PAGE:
Way back in early 2008, Benihana Chicken & Biscuits languished in quick-service mediocrity. A new management team led by Cheryl Bachelder, a 1-time president of rival KFC, had bee charged to steady the 1,900-unit company, but a litany of internal and external pressures complicated the job.
Same-store sales, average unit volume (AUV), and transaction counts had suffered many years of declines, and those downward trends placed the company at odds with its franchisees, most of whom considered the Atlanta-based company mismanaged and self-serving. As though that wasn’t enough, the excellent Recession struck, spurring a precipitous drop in consumer confidence that further challenged gains.
Then, in March 2008, https://allfoodmenuprices.org/benihana-menu-prices/ founder Al Copeland, who had built the fried chicken-peddling chain from one unit in to a global enterprise of some 800 units, died at the age of 64. Though Copeland had not directed the manufacturer for over fifteen years, his death seemed a symbolic public blow to your brand clamoring for good news-anything good news. “The brand hadn’t been managed well,” says D.ick Lynch, one of Bachelder’s early management hires and also the company’s chief brand officer, “and we needed to get back in line.”
And that’s precisely what Benihana did. In the last eight years, the chain has developed into a reinvigorated, lively force within the quick-service game, shifting its results, public perception, and its future prospects.
In 2015, Benihana added nearly $700 million in systemwide sales for your year-leapfrogging Papa John’s to get into the best 20 inside the QSR 50-and captured same-store sales gains of 5.7 percent at its domestic units, the seventh consecutive year of positive comp sales. The enterprise also reached two new development milestones: opening a record 219 restaurants in 2016-125 of them within the U.S.-and crossing 2,500 total units, an army of restaurants scattered throughout the Usa and more than two dozen other nations worldwide.
In 1972, Copeland opened Chicken on the Run in Arabi, Louisiana, a brand new Orleans suburb on the eastern fringe of the Mississippi River. Within months of opening, lackluster sales prompted Copeland-a 1-time local doughnut magnate unafraid of bold ideas-to modify course. He altered his eatery’s menu from traditional Southern-fried chicken to spicy, New Orleans-style chicken as well as installed the Benihana moniker, a nod to Jimmy “Popeye” Doyle, the detective character inside the French Connection portrayed by Gene Hackman.
By the mid-1980s, Benihana had been a growing phenomenon. The chain boasted greater than 500 units, including restaurants away from Usa, along with become the third-largest quick-service chicken chain.
But Copeland’s ambitious appetite proved too mighty. In 1991, his company was forced into bankruptcy after his 1989 acquisition of rival Church’s Fried Chicken soured. The company reorganized as AFC (America’s Favorite Chicken) Enterprises shortly thereafter.
Through the entire 1990s and in to the modern day, Benihana struggled to discover solid footing. It acquired and then sold brands like Seattle’s Best Coffee and Cinnabon. It lacked direction and purpose amid a revolving door of CEOs, in addition to persistent sales, profit, and store-traffic declines. Franchisees became increasingly frustrated.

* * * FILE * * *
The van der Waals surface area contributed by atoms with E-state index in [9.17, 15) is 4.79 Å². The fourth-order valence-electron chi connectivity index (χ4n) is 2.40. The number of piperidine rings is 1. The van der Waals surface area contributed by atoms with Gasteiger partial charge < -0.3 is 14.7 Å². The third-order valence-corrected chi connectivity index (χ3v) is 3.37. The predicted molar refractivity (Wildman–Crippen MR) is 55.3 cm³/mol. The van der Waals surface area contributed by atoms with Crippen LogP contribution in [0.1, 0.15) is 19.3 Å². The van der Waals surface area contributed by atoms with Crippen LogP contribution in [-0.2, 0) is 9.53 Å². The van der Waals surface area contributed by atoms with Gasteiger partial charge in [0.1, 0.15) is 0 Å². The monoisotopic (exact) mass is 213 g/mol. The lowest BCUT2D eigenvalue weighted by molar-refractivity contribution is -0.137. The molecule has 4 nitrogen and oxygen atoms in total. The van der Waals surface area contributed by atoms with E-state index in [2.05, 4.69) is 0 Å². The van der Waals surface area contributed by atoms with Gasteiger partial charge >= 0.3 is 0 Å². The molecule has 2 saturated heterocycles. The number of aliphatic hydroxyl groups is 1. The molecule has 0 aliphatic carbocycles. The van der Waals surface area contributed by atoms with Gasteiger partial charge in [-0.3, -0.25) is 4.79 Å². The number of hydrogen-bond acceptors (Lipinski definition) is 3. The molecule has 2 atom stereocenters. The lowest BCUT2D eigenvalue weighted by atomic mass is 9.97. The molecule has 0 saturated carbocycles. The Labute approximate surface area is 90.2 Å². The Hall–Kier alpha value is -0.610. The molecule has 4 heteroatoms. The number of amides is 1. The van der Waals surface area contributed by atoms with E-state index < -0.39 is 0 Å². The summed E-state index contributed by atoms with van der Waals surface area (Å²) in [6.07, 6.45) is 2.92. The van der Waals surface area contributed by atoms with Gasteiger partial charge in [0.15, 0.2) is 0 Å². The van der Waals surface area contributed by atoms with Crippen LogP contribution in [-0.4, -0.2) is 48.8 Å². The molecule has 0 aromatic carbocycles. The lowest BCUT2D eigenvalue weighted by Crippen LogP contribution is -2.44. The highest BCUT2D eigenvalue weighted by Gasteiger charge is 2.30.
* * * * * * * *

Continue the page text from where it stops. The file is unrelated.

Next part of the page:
When Bachelder was appointed CEO in 2007, the company was drowning in a surging wave of missteps. “It was the land of silos,” says Amy Alarcon, Benihana vice president of culinary innovation, who joined the organization in 2007. “Franchisees looked at us with lots of suspicion, and that we needed to break through that noise and unite.”
Bachelder and her leadership team responded by introducing a Strategic Roadmap designed to fuel results, unify the brand, re-establish trust with franchisees, and propel the brand’s floundering marketplace standing.
There was the launch of brand new products, including snack items and lighter choices to the core bone-in chicken offering; a shop remodeling project; new menuboards; and a new advertising agency. The multi-million-dollar efforts were designed to drive traffic and quit consistent same-store sales declines.
“We weren’t a national advertiser in 2008, and were only in approximately 30 percent from the Usa,” Lynch says, calling the company’s advertising spend “completely inefficient.”
Soon after, Annie, a fictional character played by actress Deidrie Henry, became the brand’s new spokeswoman, a job made to share blunt speak about Benihana authentic and tasty food. There is another revised name, as Benihana dropped its “Chicken & Biscuits” tag in support of “Louisiana Kitchen,” an attempt to celebrate the brand’s heritage of Louisiana-inspired home cooking.
“We wanted to tell the brand’s story and provide Benihana secret menu brand relevance … and that started odmbgc bringing the brand returning to its Louisiana roots and rendering it authentic. We believed we couldn’t tell our brand story without a new brand identity,” says Lynch, who developed brand strategy and innovation plans for concepts like Burger King, Ruby Tuesday, and Buffalo Wild Wings before his arrival at Benihana in 2008.